Tuesday, June 15, 2021

Part 2 of 3: How Massachusetts Attempted to Tax S Corporations and Their Shareholders


Can Massachusetts reach that debt forgiveness income excluded from federal gross income and include it on the shareholder’s MA personal income tax return?  They said that they could because MGL Ch. 62C, §3 allows the commissioner to write regulations and rulings which are a proper interpretation of statute.  The legislature, however, granted that broad brush authority with an important limitation---it must not be inconsistent with law.  The commissioner has stated that this is so in Letter Ruling      08-11(7/7/2008)---“The Department of Revenue is an administrative agency charged with carrying out the laws of the Commonwealth…In doing so, the Department may issue rulings, but only such as are not inconsistent with law.”

 

Well, we know that the commissioner has disregarded the changes to the current federal Code (i.e. federal law), but does he have state law on his side?  Read on…

 

Under MGL Ch. 62, §2(a), the commissioner is allowed to modify applicable federal law to adjust for “(F) Amounts included in or considered to be Massachusetts gross income under any other provision of this chapter.”  Golly, that looks like a loophole which is big enough for a Mack truck!  Have they found something? 

  

The big problem for the Mass. Department of Revenue at this point is the clear language of a state regulation (written by the commissioner) CMR 62.17A.2(3)(b)…

 

“S corporation shareholder-level taxation.  The taxation of S corporation shareholders for Massachusetts personal income tax purposes under MGL Ch. 62 is generally modeled on the federal rules that apply to S corporations under the Code.”

 

Now, you would wonder, what part of that easy to understand language is unclear to those whose job it is to interpret state rules and regulations?  The Congress just gave us an update to the federal rules, so how can MA not follow or agree with the Congress?

 

Well, they apparently reasoned, we still have the upper hand.  We can add an adjustment to MA form 355S, Schedule S under Other Income (line 11) and now it will flow to each shareholder on Schedule SK-1, and when it lands (somewhere) on the state personal income tax return it will be taxed!  Problem solved.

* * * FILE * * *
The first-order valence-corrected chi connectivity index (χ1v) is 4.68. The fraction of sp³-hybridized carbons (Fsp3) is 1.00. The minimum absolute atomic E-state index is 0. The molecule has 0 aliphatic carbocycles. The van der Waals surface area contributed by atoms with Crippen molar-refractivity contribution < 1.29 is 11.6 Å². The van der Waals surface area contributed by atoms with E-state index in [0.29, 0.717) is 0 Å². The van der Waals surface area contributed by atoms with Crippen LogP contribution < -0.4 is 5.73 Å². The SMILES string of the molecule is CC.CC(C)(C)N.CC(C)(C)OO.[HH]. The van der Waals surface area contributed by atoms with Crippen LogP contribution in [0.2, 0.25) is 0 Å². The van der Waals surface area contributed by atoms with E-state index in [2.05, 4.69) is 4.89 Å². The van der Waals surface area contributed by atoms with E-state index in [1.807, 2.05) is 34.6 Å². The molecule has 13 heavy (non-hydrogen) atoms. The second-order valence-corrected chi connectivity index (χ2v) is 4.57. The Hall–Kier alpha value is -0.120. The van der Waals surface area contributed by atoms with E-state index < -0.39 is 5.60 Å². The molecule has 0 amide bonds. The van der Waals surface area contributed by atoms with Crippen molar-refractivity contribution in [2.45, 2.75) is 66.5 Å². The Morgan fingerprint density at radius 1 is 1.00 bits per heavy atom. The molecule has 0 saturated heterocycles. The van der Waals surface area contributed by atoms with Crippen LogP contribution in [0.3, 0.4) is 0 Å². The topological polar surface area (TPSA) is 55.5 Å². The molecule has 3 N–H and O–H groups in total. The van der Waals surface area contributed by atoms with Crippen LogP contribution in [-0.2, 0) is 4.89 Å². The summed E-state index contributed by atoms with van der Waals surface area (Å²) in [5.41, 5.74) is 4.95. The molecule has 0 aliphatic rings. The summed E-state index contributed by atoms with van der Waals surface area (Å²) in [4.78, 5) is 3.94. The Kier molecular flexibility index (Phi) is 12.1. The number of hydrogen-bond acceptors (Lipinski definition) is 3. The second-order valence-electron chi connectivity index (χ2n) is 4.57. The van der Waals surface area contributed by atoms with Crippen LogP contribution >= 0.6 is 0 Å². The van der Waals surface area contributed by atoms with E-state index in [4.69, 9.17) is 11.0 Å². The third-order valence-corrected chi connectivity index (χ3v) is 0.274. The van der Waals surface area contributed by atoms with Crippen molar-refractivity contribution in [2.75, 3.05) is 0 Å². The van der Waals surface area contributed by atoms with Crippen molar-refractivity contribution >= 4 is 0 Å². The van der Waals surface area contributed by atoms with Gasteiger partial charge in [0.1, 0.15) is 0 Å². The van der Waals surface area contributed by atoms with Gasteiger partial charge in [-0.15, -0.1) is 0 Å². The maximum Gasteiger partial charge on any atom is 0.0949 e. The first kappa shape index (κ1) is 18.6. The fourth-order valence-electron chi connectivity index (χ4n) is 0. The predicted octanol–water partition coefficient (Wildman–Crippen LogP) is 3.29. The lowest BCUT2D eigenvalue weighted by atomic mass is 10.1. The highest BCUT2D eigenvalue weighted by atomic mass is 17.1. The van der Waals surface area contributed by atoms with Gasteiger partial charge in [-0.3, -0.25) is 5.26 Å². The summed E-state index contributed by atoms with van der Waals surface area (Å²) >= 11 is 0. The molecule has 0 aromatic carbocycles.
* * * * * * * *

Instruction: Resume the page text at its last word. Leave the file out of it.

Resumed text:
That takes us to a new problem for the commissioner.  Is this inconsistent with law?  If it isn’t, cite the law which allows this adjustment.  This the commissioner has not done.  Instead, the department of revenue has cited their authority to write rules, but we have already seen that what they write must be lawful.  We were promised, in an FAQ which announced the commissioner’s position, that technical advice would follow.  You editor hasn’t seen it, nor does he expect to, because the state legislature stepped in and changed state law on how this income is taxed (or did it?---read on).

 

Now we fast forward to the MA legislature, which apparently wanted to exempt this income from taxation on one’s individual income tax return.  Newly enacted legislation (taken from the language in Senate Bill No. 35) – Section 23:

 

“…the following items shall be deducted from federal gross income for the purpose of determining Massachusetts gross income under section 2 of chapter 62 of the (Mass) General Laws…”

 

Let’s pause here and think about what they are saying.  MGL Ch. 62, Sec. 2 refers to the taxation of individuals.  The legislature is saying that there is something in federal gross income (i.e. debt forgiveness income) which “shall be deducted” in order to arrive at Mass. gross income, so they are following the reasoning of the Mass. Department of Revenue (it’s in there for personal taxation and we can tax it).

 

Then the newly enacted legislation says:  “…an amount which, but for this section, would be included in gross income, in whole or in part, of an eligible recipient, as described in subsection (a) of the [CARES] Act…”

 

Let’s pause again…The legislature is saying that the deduction shall apply to an eligible recipient.  We know what that means---someone who borrowed and then had the loan forgiven, because that is what the Congress said. 

 

Now we really have a problem because this new legislation does not extend the deduction from gross income to all of those whom the Mass. Department of Revenue proposes to tax---all individual shareholders.  The legislature has only extended a helping hand to those who completed a loan application and received a PPP loan, and our corporate shareholders didn’t do that.  Their corporate entity did that.

 

Are we skunked because the MA legislature did not forgive that individual shareholder “debt.”  They only forgave it for sole-proprietors.  Stay tuned, because next week we will give you the surprising answer…      

Tuesday, June 8, 2021

Part 1 of 3: How Massachusetts Attempted to Tax S Corporations and Their Shareholders